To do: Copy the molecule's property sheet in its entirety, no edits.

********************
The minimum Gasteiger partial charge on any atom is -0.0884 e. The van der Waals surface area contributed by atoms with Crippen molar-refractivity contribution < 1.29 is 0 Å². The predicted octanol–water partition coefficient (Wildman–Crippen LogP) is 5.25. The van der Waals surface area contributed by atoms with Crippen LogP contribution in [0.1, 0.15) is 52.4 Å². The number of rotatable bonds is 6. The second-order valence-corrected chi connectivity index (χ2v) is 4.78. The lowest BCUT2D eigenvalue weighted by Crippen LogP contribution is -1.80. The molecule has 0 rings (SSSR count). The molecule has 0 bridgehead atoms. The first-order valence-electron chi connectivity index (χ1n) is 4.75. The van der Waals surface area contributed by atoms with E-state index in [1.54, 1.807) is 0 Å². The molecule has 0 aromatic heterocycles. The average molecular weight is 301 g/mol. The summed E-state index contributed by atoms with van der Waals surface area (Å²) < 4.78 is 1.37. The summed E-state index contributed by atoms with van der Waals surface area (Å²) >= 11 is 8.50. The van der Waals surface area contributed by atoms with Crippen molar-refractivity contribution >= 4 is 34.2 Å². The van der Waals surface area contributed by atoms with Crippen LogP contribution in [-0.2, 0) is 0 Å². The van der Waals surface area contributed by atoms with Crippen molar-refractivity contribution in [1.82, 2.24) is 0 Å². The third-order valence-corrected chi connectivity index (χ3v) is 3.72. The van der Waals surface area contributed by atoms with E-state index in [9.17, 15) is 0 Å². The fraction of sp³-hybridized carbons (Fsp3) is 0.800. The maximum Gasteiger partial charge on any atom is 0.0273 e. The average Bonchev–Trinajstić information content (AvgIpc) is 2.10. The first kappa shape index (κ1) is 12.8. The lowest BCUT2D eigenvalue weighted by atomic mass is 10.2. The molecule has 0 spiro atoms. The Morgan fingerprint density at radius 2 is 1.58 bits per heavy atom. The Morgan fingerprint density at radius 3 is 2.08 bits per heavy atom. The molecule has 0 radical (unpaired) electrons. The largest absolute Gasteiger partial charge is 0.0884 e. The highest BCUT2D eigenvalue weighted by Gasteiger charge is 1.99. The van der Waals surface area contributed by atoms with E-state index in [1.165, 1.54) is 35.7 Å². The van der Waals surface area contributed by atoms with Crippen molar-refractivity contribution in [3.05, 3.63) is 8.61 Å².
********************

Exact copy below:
The minimum Gasteiger partial charge on any atom is -0.0884 e. The van der Waals surface area contributed by atoms with Crippen molar-refractivity contribution < 1.29 is 0 Å². The predicted octanol–water partition coefficient (Wildman–Crippen LogP) is 5.25. The van der Waals surface area contributed by atoms with Crippen LogP contribution in [0.1, 0.15) is 52.4 Å². The number of rotatable bonds is 6. The second-order valence-corrected chi connectivity index (χ2v) is 4.78. The lowest BCUT2D eigenvalue weighted by Crippen LogP contribution is -1.80. The molecule has 0 rings (SSSR count). The molecule has 0 bridgehead atoms. The first-order valence-electron chi connectivity index (χ1n) is 4.75. The van der Waals surface area contributed by atoms with E-state index in [1.54, 1.807) is 0 Å². The molecule has 0 aromatic heterocycles. The average molecular weight is 301 g/mol. The summed E-state index contributed by atoms with van der Waals surface area (Å²) < 4.78 is 1.37. The summed E-state index contributed by atoms with van der Waals surface area (Å²) >= 11 is 8.50. The van der Waals surface area contributed by atoms with Crippen molar-refractivity contribution >= 4 is 34.2 Å². The van der Waals surface area contributed by atoms with Crippen LogP contribution in [-0.2, 0) is 0 Å². The van der Waals surface area contributed by atoms with Crippen molar-refractivity contribution in [1.82, 2.24) is 0 Å². The third-order valence-corrected chi connectivity index (χ3v) is 3.72. The van der Waals surface area contributed by atoms with E-state index in [9.17, 15) is 0 Å². The fraction of sp³-hybridized carbons (Fsp3) is 0.800. The maximum Gasteiger partial charge on any atom is 0.0273 e. The average Bonchev–Trinajstić information content (AvgIpc) is 2.10. The first kappa shape index (κ1) is 12.8. The lowest BCUT2D eigenvalue weighted by atomic mass is 10.2. The molecule has 0 spiro atoms. The Morgan fingerprint density at radius 2 is 1.58 bits per heavy atom. The Morgan fingerprint density at radius 3 is 2.08 bits per heavy atom. The molecule has 0 radical (unpaired) electrons. The largest absolute Gasteiger partial charge is 0.0884 e. The highest BCUT2D eigenvalue weighted by Gasteiger charge is 1.99. The van der Waals surface area contributed by atoms with E-state index in [1.165, 1.54) is 35.7 Å². The van der Waals surface area contributed by atoms with Crippen molar-refractivity contribution in [3.05, 3.63) is 8.61 Å².